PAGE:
When an artist signs a record deal or publishing deal, they are given an advance, which is an amount of money that they can live on until their music career becomes profitable. The artist gets an advance at the beginning of each album cycle. It may feel like free money, but it’s not. The advance is recoupable, a term I’ll explain later, but it basically means it’s a loan from the label – an investment made because they believe that the artist is going to earn them money.
In a live performance, the backline is the equipment typically found at the back of the stage, including amps and drums. Some venues provide backline, but many don’t, which means acts have to bring their own or rent it. If they can afford it, an act will employ a backline tech, whose job is to transport and set up the backline, and check it’s working properly. Backline techs are often also known as roadies.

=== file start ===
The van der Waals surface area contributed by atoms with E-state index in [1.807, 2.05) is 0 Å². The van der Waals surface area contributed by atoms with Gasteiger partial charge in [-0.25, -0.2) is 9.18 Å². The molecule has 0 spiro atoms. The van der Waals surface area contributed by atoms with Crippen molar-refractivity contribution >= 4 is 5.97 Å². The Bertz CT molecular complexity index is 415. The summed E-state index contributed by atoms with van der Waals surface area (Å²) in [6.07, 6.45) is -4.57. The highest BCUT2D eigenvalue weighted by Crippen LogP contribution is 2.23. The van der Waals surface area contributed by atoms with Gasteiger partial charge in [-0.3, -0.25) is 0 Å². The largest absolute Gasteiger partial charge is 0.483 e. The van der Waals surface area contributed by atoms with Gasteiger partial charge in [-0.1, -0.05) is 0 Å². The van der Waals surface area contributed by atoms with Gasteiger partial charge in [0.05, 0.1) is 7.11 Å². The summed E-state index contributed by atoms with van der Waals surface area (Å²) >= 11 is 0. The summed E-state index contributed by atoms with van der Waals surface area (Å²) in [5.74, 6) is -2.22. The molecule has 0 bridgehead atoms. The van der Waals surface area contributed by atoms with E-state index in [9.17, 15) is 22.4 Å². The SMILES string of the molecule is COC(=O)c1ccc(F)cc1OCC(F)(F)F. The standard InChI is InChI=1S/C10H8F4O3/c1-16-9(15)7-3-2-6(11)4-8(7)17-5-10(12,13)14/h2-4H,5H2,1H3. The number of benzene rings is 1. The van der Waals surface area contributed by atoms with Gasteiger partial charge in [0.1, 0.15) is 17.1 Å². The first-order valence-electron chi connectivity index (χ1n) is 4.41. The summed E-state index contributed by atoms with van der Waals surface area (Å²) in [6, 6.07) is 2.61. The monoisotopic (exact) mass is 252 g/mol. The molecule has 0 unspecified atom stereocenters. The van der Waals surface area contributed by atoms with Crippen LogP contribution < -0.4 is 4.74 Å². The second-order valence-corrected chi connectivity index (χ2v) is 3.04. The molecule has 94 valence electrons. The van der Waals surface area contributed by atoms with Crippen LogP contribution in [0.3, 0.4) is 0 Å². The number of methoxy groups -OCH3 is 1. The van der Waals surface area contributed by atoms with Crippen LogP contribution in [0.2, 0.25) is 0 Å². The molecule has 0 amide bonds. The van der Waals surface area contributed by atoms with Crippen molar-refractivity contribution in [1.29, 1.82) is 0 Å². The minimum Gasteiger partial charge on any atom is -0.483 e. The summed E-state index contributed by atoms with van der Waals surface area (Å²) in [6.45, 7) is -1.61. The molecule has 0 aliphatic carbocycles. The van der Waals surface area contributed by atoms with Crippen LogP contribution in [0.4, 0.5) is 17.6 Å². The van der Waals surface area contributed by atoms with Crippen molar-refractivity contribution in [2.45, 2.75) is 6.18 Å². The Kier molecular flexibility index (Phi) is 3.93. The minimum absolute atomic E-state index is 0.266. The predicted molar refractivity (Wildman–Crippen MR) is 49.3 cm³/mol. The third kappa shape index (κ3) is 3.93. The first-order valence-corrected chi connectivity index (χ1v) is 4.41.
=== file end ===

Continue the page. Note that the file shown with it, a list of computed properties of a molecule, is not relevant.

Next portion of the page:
Next time you’re watching a support act on a big tour, make sure you give them a big cheer, cos they’ve probably paid a lot of money to be there. This payment is known as a buy-on. For a major arena tour, a buy-on could be around £20k or more, and that money doesn’t cover any of the costs of touring – it’s simply a payment made by the support act to the main act in return for the opportunity to perform on the tour. However, if the support act is well-known, they may have avoided paying a buy-on or even be paid to perform, as adding them to the line-up helps to sell tickets.